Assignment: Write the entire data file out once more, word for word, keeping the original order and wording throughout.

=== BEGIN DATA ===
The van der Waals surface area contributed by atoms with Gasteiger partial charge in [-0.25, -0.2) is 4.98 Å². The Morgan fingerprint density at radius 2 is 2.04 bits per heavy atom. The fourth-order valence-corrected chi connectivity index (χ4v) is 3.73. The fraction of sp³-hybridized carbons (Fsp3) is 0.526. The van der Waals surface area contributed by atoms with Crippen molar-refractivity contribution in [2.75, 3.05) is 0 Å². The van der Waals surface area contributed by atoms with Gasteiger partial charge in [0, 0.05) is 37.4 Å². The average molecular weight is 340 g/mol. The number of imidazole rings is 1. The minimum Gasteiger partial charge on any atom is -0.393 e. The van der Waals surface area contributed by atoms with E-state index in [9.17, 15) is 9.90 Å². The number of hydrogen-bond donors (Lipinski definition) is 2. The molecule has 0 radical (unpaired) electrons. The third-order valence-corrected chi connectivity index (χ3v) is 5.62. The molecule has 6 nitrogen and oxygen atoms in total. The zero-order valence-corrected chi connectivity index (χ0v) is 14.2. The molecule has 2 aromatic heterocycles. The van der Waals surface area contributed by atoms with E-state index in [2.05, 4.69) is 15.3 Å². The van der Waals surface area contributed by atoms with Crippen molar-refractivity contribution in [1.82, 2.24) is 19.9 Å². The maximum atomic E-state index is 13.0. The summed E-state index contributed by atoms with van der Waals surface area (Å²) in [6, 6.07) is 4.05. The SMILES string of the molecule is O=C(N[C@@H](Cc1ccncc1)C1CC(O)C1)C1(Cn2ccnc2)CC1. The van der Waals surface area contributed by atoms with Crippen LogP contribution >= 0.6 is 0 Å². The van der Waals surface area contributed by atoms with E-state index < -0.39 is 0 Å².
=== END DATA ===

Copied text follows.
The van der Waals surface area contributed by atoms with Gasteiger partial charge in [-0.25, -0.2) is 4.98 Å². The Morgan fingerprint density at radius 2 is 2.04 bits per heavy atom. The fourth-order valence-corrected chi connectivity index (χ4v) is 3.73. The fraction of sp³-hybridized carbons (Fsp3) is 0.526. The van der Waals surface area contributed by atoms with Crippen molar-refractivity contribution in [2.75, 3.05) is 0 Å². The van der Waals surface area contributed by atoms with Gasteiger partial charge in [0, 0.05) is 37.4 Å². The average molecular weight is 340 g/mol. The number of imidazole rings is 1. The minimum Gasteiger partial charge on any atom is -0.393 e. The van der Waals surface area contributed by atoms with E-state index in [9.17, 15) is 9.90 Å². The number of hydrogen-bond donors (Lipinski definition) is 2. The molecule has 0 radical (unpaired) electrons. The third-order valence-corrected chi connectivity index (χ3v) is 5.62. The molecule has 6 nitrogen and oxygen atoms in total. The zero-order valence-corrected chi connectivity index (χ0v) is 14.2. The molecule has 2 aromatic heterocycles. The van der Waals surface area contributed by atoms with E-state index in [2.05, 4.69) is 15.3 Å². The van der Waals surface area contributed by atoms with Crippen molar-refractivity contribution in [1.82, 2.24) is 19.9 Å². The maximum atomic E-state index is 13.0. The summed E-state index contributed by atoms with van der Waals surface area (Å²) in [6, 6.07) is 4.05. The SMILES string of the molecule is O=C(N[C@@H](Cc1ccncc1)C1CC(O)C1)C1(Cn2ccnc2)CC1. The van der Waals surface area contributed by atoms with Crippen LogP contribution >= 0.6 is 0 Å². The van der Waals surface area contributed by atoms with E-state index < -0.39 is 0 Å².